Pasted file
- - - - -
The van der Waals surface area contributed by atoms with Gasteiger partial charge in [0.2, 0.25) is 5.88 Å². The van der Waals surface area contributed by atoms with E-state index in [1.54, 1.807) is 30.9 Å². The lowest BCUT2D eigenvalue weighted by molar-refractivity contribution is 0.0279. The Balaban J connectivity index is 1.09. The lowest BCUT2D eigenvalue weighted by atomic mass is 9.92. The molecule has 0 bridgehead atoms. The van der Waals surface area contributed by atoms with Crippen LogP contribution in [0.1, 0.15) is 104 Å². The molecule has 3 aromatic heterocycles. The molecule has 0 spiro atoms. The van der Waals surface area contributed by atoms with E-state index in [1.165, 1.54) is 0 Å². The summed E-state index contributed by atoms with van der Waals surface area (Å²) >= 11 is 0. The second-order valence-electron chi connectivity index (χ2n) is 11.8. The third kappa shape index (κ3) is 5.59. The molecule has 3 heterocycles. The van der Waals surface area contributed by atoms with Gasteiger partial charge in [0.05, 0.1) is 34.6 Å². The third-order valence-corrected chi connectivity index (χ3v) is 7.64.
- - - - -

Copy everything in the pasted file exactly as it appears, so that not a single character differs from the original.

The van der Waals surface area contributed by atoms with Gasteiger partial charge in [0.2, 0.25) is 5.88 Å². The van der Waals surface area contributed by atoms with E-state index in [1.54, 1.807) is 30.9 Å². The lowest BCUT2D eigenvalue weighted by molar-refractivity contribution is 0.0279. The Balaban J connectivity index is 1.09. The lowest BCUT2D eigenvalue weighted by atomic mass is 9.92. The molecule has 0 bridgehead atoms. The van der Waals surface area contributed by atoms with Crippen LogP contribution in [0.1, 0.15) is 104 Å². The molecule has 3 aromatic heterocycles. The molecule has 0 spiro atoms. The van der Waals surface area contributed by atoms with E-state index in [1.165, 1.54) is 0 Å². The summed E-state index contributed by atoms with van der Waals surface area (Å²) >= 11 is 0. The second-order valence-electron chi connectivity index (χ2n) is 11.8. The third kappa shape index (κ3) is 5.59. The molecule has 3 heterocycles. The van der Waals surface area contributed by atoms with Gasteiger partial charge in [0.05, 0.1) is 34.6 Å². The third-order valence-corrected chi connectivity index (χ3v) is 7.64.